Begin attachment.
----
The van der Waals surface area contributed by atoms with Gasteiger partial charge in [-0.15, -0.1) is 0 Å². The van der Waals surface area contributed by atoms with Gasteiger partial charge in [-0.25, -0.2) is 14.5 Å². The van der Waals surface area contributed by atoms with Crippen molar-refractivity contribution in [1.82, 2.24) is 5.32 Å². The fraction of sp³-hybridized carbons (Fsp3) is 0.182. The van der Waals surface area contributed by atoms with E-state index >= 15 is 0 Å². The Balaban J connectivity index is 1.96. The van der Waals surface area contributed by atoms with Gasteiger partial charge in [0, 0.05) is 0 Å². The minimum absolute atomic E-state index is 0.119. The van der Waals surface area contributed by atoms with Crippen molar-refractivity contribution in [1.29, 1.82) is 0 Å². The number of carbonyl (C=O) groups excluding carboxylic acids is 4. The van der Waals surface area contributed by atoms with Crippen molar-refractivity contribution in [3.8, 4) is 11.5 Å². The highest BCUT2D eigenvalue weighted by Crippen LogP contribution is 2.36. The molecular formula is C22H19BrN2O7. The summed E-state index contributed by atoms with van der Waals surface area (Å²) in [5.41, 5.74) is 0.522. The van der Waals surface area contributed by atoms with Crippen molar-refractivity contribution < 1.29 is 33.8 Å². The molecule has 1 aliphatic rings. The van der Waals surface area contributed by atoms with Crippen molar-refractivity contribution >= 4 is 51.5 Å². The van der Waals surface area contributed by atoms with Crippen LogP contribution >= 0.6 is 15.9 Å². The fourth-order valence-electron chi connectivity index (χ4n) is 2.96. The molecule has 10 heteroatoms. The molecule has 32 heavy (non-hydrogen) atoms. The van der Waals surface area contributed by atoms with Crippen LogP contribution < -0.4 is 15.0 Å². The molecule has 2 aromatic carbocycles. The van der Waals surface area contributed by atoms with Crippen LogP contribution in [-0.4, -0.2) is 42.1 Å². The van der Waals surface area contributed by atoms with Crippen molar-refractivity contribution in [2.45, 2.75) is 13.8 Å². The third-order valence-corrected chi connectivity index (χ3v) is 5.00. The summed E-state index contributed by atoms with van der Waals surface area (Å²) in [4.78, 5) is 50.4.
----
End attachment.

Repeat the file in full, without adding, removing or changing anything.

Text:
The van der Waals surface area contributed by atoms with Gasteiger partial charge in [-0.15, -0.1) is 0 Å². The van der Waals surface area contributed by atoms with Gasteiger partial charge in [-0.25, -0.2) is 14.5 Å². The van der Waals surface area contributed by atoms with Crippen molar-refractivity contribution in [1.82, 2.24) is 5.32 Å². The fraction of sp³-hybridized carbons (Fsp3) is 0.182. The van der Waals surface area contributed by atoms with E-state index >= 15 is 0 Å². The Balaban J connectivity index is 1.96. The van der Waals surface area contributed by atoms with Gasteiger partial charge in [0, 0.05) is 0 Å². The minimum absolute atomic E-state index is 0.119. The van der Waals surface area contributed by atoms with Crippen molar-refractivity contribution in [1.29, 1.82) is 0 Å². The number of carbonyl (C=O) groups excluding carboxylic acids is 4. The van der Waals surface area contributed by atoms with Crippen molar-refractivity contribution in [3.8, 4) is 11.5 Å². The highest BCUT2D eigenvalue weighted by Crippen LogP contribution is 2.36. The molecular formula is C22H19BrN2O7. The summed E-state index contributed by atoms with van der Waals surface area (Å²) in [5.41, 5.74) is 0.522. The van der Waals surface area contributed by atoms with Crippen molar-refractivity contribution < 1.29 is 33.8 Å². The molecule has 1 aliphatic rings. The van der Waals surface area contributed by atoms with Crippen molar-refractivity contribution >= 4 is 51.5 Å². The van der Waals surface area contributed by atoms with Crippen LogP contribution >= 0.6 is 15.9 Å². The fourth-order valence-electron chi connectivity index (χ4n) is 2.96. The molecule has 10 heteroatoms. The molecule has 32 heavy (non-hydrogen) atoms. The van der Waals surface area contributed by atoms with Crippen LogP contribution < -0.4 is 15.0 Å². The molecule has 2 aromatic carbocycles. The van der Waals surface area contributed by atoms with Crippen LogP contribution in [-0.4, -0.2) is 42.1 Å². The van der Waals surface area contributed by atoms with Crippen molar-refractivity contribution in [2.45, 2.75) is 13.8 Å². The third-order valence-corrected chi connectivity index (χ3v) is 5.00. The summed E-state index contributed by atoms with van der Waals surface area (Å²) in [4.78, 5) is 50.4.